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NASA says SpaceX’s next Starship flight could test refueling tech

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SpaceX and NASA could take a tentative step toward orbital refueling on the next test flight of Starship, but the US space agency says officials haven’t made a final decision on when to begin demonstrating cryogenic propellant transfer capabilities that are necessary to return astronauts to the Moon.

NASA is keen on demonstrating orbital refueling technology, an advancement that could lead to propellant depots in space to feed rockets heading to distant destinations beyond Earth orbit. In 2020, NASA announced agreements with four companies—Lockheed Martin, United Launch Alliance, SpaceX, and a Florida-based startup named Eta Space—to prove capabilities in the area of refueling and propellant depots using cryogenic propellants.

These cryogenic fluids—liquid hydrogen, methane, and liquid oxygen—must be kept at temperatures of several hundred degrees below zero, or they turn into a gas and boil off. Russian supply freighters regularly refuel the International Space Station with hydrazine and nitrogen tetroxide, room-temperature rocket propellants that can be stored for years in orbit, but rockets using more efficient super-cold propellants have typically needed to complete their missions within hours.

NASA and industry engineers want to extend this lifetime to days, weeks, or months, but this requires new technologies to maintain the propellants at cryogenic temperature and, in some cases like Starship, to transfer the propellants from one vehicle to another.

NASA and several companies are funding efforts in this area, called cryogenic fluid management. NASA’s agreements from 2020 committed more than $250 million in government funding for cryogenic fluid management tests in space. These funding agreements announced in October 2020, called “Tipping Point” awards, require substantial private funding from the companies participating in the demonstrations.

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According to John Dankanich, who leads NASA’s efforts in developing new capabilities for in-space transportation, there are “major technical obstacles” for cryogenic fluid management. The real challenge, he said, will be in validating things like automated couplers, flow meters, and advanced insulation all work together in microgravity. These, along with other technologies, are “highly interdependent” on one another to make cryogenic refueling a reality, he said.

Individual technologies necessary for in-orbit cryogenic refueling are at a stage of development where they are “ready now to go into flight systems,” Dankanich said, either with a demonstration in space or on an operational spacecraft.

First, small steps

By the fourth anniversary of those awards, only SpaceX appears to have a chance to complete the tasks outlined in its “Tipping Point” award, valued at $53 million.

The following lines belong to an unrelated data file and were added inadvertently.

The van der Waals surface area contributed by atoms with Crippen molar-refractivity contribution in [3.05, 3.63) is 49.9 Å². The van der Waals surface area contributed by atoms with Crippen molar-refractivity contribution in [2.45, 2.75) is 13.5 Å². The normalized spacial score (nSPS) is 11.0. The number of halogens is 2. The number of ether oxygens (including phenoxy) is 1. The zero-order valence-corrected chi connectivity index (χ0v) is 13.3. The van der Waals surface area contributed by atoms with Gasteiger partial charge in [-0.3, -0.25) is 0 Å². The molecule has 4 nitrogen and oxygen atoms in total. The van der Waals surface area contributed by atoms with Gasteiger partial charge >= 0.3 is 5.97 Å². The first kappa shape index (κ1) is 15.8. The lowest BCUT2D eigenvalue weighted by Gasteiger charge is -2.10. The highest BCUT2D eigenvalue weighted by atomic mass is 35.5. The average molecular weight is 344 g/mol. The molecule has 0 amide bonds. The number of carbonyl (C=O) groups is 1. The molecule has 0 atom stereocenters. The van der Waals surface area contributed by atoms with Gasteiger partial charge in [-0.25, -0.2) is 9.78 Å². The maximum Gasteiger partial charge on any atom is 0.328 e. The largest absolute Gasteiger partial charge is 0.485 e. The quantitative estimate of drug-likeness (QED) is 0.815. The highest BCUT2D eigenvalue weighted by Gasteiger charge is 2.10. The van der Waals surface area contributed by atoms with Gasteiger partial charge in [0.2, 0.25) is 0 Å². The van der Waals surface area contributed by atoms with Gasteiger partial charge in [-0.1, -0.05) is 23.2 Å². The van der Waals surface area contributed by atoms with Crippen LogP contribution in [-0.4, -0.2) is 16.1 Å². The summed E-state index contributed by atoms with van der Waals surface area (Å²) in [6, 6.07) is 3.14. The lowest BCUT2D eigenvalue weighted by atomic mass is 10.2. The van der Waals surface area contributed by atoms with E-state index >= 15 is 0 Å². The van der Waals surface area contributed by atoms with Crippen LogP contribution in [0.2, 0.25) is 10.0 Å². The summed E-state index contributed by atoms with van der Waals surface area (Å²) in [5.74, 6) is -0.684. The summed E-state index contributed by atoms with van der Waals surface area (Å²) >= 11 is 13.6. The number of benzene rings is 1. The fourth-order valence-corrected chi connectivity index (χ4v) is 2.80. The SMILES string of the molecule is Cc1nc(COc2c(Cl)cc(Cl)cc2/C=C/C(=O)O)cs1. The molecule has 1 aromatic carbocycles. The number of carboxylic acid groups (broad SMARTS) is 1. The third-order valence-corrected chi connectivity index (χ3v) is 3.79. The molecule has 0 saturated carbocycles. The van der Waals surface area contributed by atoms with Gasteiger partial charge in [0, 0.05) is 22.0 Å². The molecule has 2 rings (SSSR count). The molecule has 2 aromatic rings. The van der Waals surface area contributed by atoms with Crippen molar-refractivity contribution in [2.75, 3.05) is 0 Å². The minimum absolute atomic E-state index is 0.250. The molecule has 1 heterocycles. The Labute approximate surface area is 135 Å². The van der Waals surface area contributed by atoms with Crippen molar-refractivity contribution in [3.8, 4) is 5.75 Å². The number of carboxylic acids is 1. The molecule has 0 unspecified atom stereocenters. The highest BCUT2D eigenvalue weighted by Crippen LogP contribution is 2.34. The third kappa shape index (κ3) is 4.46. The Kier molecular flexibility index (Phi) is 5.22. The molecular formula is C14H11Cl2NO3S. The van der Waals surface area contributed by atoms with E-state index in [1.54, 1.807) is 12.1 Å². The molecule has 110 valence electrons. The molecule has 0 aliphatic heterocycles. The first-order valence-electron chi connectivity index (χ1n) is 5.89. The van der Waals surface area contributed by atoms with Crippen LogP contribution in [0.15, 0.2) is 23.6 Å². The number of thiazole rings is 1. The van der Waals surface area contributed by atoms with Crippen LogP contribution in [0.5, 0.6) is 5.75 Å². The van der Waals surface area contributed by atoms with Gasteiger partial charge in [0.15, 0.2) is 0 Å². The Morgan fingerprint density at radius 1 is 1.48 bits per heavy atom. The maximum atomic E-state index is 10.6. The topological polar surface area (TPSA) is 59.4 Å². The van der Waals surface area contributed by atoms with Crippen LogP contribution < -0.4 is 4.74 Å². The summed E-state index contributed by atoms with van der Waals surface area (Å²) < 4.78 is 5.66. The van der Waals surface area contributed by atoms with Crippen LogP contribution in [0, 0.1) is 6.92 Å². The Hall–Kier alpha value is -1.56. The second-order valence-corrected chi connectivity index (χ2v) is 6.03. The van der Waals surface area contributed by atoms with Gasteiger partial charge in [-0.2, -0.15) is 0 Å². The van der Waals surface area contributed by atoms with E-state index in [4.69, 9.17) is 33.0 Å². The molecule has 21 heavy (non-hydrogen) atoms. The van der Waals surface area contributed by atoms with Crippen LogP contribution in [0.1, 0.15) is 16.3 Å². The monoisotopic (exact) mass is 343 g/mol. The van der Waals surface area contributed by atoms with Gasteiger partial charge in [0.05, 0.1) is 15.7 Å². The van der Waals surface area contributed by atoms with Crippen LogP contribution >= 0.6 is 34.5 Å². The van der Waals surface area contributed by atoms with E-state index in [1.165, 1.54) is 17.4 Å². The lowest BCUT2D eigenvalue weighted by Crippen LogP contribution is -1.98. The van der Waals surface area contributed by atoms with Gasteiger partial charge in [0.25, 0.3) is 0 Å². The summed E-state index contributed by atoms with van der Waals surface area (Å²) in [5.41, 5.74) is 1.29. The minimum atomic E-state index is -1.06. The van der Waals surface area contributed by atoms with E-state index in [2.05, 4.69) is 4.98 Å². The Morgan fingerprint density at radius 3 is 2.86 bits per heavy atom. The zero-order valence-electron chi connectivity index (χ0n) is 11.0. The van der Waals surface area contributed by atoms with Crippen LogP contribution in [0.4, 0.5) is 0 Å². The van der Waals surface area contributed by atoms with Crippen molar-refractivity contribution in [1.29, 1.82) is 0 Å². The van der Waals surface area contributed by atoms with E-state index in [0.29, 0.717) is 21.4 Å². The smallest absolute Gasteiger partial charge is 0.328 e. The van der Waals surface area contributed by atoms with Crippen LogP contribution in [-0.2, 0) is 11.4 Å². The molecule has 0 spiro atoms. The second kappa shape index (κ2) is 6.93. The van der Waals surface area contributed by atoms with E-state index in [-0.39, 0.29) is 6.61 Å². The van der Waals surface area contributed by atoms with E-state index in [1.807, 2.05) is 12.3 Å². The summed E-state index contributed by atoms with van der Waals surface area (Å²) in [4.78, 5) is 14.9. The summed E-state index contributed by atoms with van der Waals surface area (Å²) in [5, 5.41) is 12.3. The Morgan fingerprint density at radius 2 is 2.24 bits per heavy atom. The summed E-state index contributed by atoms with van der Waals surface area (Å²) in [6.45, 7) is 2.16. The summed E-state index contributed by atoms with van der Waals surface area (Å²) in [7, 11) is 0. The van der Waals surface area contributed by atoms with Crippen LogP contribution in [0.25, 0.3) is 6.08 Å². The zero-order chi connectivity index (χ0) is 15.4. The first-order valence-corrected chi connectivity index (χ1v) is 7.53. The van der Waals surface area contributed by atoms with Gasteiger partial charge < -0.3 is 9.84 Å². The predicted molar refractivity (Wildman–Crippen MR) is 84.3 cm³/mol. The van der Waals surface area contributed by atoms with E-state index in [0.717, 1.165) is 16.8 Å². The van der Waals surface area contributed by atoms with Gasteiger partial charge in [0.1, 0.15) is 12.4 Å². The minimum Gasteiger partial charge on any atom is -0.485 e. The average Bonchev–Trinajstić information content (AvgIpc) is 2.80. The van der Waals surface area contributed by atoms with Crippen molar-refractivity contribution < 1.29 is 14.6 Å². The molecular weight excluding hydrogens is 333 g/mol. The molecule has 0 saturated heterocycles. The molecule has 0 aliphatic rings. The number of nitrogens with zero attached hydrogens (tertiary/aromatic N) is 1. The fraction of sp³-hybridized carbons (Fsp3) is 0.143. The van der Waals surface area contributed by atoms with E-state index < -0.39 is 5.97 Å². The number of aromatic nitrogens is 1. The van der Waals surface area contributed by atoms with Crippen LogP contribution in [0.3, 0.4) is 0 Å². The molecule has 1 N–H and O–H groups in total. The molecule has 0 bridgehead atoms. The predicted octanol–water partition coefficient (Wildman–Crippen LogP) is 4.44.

This test would involve transferring super-cold propellant from one tank to another inside a Starship spacecraft. It’s a precursor to future, more complex demonstrations involving two giant Starships docked together in Earth orbit. Then SpaceX will be ready to send a Starship toward the Moon for a test landing without astronauts onboard. Once that is successful, NASA will clear Starship for a crew landing on the agency’s Artemis III mission, marking the astronauts’ return to the lunar surface for the first time since 1972.

That’s easier said than done; all worthy projects require a first step. That could happen as soon as the next full-scale test flight of SpaceX’s gigantic Super Heavy booster and Starship rocket, a stainless steel launcher that stands nearly 400 feet (121 meters) tall. SpaceX has flown the rocket twice, most recently on November 18, when the Starship upper stage reached space for the first time before self-destructing just short of orbital velocity. This test flight was largely successful, achieving several key milestones such as stage separation and demonstrating improved reliability of the rocket’s methane-fueled Raptor engines.

SpaceX has a $2.9 billion contract with NASA to provide a commercial Human Landing System (HLS) derived from Starship for the Artemis III mission, the first human landing mission planned during NASA’s Artemis program. The readiness of the Starship landing craft and new commercial spacesuits are widely seen as drivers of the schedule for Artemis III, which is at risk of a delay from late 2025.

Lakiesha Hawkins, deputy associate administrator for NASA’s Moon to Mars program office, discussed the Artemis schedule Monday with a committee from the National Academies charged with reviewing the agency’s workforce, infrastructure, and technology programs.

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Hawkins did not verbally address SpaceX’s plans for the next Starship test flight, but one of her slides noted SpaceX is “moving quickly” toward the third Super Heavy/Starship launch, and that this flight “will include a propellant transfer demonstration.”

Source: Ars Technica

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